Thursday, October 21, 2010

House of the Wolf Man

Before I get into my review proper, I just wanted to give a shout-out to the surprise influx of new readers brought here by Red Letter Media. I hope you’re all enjoying the site, and I trust at least some of you will become permanent readers here. Also, those of you who don’t stay are jerks and I didn’t want you around anyway, jerks.

But onto House of the Wolf Man. For those that are unfamiliar with the film, this is a new movie intended as a comedic tribute to the old Universal horror movies like House of Dracula and House of Frankenstein. Now, we’ve recently seen how that could be pulled off really well, with Larry Blamire’s The Lost Skeleton of Cadavra (and, I have to assume, The Lost Skeleton Returns Again). Unfortunately, writer-director Eben McGarr’s effort here is not done as well.

The film follows a gathering of relatives and other relations that are invited to the castle of Bela Reinhardt (Ron Chaney, grandson of the late Lon Chaney Jr., the original Wolf Man) in the hopes of determining which of them will be inheriting the castle from him. Of course, strange things are afoot in the castle, from an old gypsy woman that dispenses cryptic advice, to paintings that seem to stare a little too intently at passers-by, to ghoulish servants that seem to leer a little too knowingly at the guests. It all leads up to the following nightfall, when old Reinhardt’s dark secret will be revealed with the rise of the full moon.

There’s two main problems with the film, and both are connected to how McGarr seemed to be spending most of his efforts trying to capture the proper feel of the period rather than focusing on creating a quality film. The first of these problems is the acting, which tries to be intentionally stiff and hokey in an effort to mimic the old horror films, but winds up going so far that I was reminded more of particularly bad soap opera acting than anything from the time period its aiming for. I have to assume this was mainly because the low budget kept away any actors talented enough to pull such a thing off (and no, Chaney was no better -- he unfortunately does not have the acting chops of his grandfather or great grandfather), which is a shame, because it’s a distraction throughout the entire film.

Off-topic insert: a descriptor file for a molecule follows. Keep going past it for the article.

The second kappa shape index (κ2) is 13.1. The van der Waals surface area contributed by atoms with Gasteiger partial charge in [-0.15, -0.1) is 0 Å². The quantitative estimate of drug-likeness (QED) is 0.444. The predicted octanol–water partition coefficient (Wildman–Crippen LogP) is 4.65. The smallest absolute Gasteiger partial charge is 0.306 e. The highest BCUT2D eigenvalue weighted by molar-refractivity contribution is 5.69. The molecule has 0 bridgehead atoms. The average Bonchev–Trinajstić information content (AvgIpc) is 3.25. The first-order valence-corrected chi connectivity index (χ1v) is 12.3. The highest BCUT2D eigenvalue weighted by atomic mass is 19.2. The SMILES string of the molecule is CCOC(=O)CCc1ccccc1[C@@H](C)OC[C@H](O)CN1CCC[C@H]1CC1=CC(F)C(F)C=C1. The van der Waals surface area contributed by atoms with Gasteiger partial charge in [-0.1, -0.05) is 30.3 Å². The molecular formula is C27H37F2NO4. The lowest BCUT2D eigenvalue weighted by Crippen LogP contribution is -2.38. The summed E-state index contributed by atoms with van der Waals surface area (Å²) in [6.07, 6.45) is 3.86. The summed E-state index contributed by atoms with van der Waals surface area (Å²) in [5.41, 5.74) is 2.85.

The other main problem is the pacing. I’m all for a nice slow burn at times, but when the movie’s only 75 minutes long to begin with, you may want to actually throw the monsters in before the one hour mark. The name (as I mentioned above) is taken from House of Dracula and House of Frankenstein, which were both designed as a means of injecting some extra life into franchises that were winding down by throwing all of their major monsters into one movie, and that method is included here. Unfortunately, when the Wolf Man, Frankenstein’s Monster, and Dracula all make their first appearances with less than fifteen minutes to go, it’s impossible not to feel a little bit cheated.

The film isn’t terrible, of course, and it gets enough things right (mainly the visual look of everything, from the creepy look of the castle and its denizens to the movie being done full screen) that it’s thoroughly watchable right up to when the big end brawl starts and it goes from watchable to entertaining. It’s a film of largely wasted potential, yes, but at least I can honestly say I’ve seen worse films earlier this very week.

Rating: **

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